How Border Patrol foiled fake Marines

Agents detained smugglers pretending to be military

How Border Patrol foiled fake MarinesThirteen undocumented immigrants disguised as military were arrested by the Border patrol. SanDiegoRed Services
Thirteen undocumented immigrants disguised as military were arrested by the Border patrol. SanDiegoRed Services

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An attempt to smuggle 13 undocumented immigrants by disguising their vehicle and making them wear U.S. Marine Corps uniforms was foiled by alert U.S. Border Patrol agents with military backgrounds, according to a criminal complaint filed in San Diego last week.

The incident, which made national headlines when it was first reported this week, happened about 10 p.m. Monday last week on Interstate 8 near Boulevard, east of San Diego. Three men have been charged with smuggling in a San Diego federal court.

It’s unclear how the smugglers got their hands on the U.S. government license plate on their vehicle and U.S. military uniforms. The Naval Criminal Investigative Service and Border Patrol were conducting a joint investigation of the incident.

The nine-page complaint includes statements from Arturo Leyva Jr., who was identified as the driver of the van, and Jose Guadalupe Ceja, identified as a front seat passenger. Both men were wearing uniforms with the name “Lopez” clearly marked.

Leyva said the license plate was changed in a mobile park in Imperial County and that an “unknown man” provided two large green military-style duffle bags “full of military clothing.”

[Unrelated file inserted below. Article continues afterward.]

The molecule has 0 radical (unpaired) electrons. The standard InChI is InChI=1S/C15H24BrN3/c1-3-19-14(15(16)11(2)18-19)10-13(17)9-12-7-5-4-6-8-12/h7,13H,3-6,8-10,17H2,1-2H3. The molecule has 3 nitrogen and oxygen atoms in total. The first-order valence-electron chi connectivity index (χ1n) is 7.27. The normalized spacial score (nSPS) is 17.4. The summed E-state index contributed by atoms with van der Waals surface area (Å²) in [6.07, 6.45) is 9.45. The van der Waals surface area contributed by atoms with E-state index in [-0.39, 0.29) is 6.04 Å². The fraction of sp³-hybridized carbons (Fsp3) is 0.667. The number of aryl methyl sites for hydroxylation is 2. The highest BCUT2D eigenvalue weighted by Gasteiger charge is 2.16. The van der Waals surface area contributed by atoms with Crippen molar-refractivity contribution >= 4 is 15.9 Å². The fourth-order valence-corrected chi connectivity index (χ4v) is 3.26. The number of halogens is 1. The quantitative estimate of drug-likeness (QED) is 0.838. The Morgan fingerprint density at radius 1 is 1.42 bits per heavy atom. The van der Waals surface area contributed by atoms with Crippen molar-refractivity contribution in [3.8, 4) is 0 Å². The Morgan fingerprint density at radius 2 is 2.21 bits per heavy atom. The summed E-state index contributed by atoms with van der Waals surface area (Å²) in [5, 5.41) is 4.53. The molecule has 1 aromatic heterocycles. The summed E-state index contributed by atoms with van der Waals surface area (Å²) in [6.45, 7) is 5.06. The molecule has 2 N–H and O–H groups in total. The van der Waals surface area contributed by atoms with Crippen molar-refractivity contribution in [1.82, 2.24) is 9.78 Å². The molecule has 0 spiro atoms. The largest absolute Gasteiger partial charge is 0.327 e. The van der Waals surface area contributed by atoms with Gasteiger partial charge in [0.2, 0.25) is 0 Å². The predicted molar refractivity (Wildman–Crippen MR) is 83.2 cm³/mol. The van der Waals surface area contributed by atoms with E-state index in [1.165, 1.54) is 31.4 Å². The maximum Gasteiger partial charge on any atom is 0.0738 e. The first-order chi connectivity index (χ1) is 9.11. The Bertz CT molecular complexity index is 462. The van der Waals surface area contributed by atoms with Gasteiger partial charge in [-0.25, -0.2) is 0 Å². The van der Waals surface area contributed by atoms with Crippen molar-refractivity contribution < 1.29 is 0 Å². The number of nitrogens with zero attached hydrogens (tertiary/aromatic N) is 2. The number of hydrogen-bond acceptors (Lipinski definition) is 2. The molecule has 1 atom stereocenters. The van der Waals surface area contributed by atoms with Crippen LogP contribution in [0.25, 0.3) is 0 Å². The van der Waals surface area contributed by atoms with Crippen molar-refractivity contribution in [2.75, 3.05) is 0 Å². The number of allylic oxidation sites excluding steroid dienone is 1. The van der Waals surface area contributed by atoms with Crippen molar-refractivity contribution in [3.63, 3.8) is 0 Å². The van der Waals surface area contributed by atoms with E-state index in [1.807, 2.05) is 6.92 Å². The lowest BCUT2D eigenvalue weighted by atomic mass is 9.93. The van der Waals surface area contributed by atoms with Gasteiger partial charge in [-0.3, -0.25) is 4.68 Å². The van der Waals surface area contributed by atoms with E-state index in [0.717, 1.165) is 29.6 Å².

On the night of the arrests, a Campo-based Border Patrol agent, identified only as S. Smith, was on anti-smuggling duty in an unmarked vehicle on I-8 when he spotted two vans with government license plates that appeared unusual, according to the complaint.

The agent zeroed in on one of the vans and noticed that it had a U.S. government license plate that appeared to have been altered.

One of the numbers “did not reflect in his headlights in the same manner as the rest of the numbers,” the complaint said.

Agent Smith, who had served in the Army and the Marines, stopped the van and began to doubt the driver was a Marine during questioning. One of the questions he asked was when the Marine Corps celebrates its birthday, which the driver did not know. The U.S. Attorney’s Office in its complaint said that the birthday is one of the first things taught to all Marines in basic training.

Another agent, meanwhile, questioned the front seat passenger who could not answer what Marine Corps unit he served in and did not appear to understand English. The occupants in the rear were questioned by another agent and identified themselves as Mexican citizens who did not have permission to be in the Unites States. Some were wearing urban-style uniforms, according to the complaint.

The driver of the van told agents he had been following another vehicle, a green Mitsubishi Eclipse, which was stopped 90 minutes later at a checkpoint in Jacumba. It was there that agents arrested Guadalupe Garcia and found the U.S. Marine insignias.

It’s unclear what happened to the first of the two vans agent Smith initially spotted. That van had a Department of Homeland Security license plate.

Leonel.sanchez@sandiegored.com

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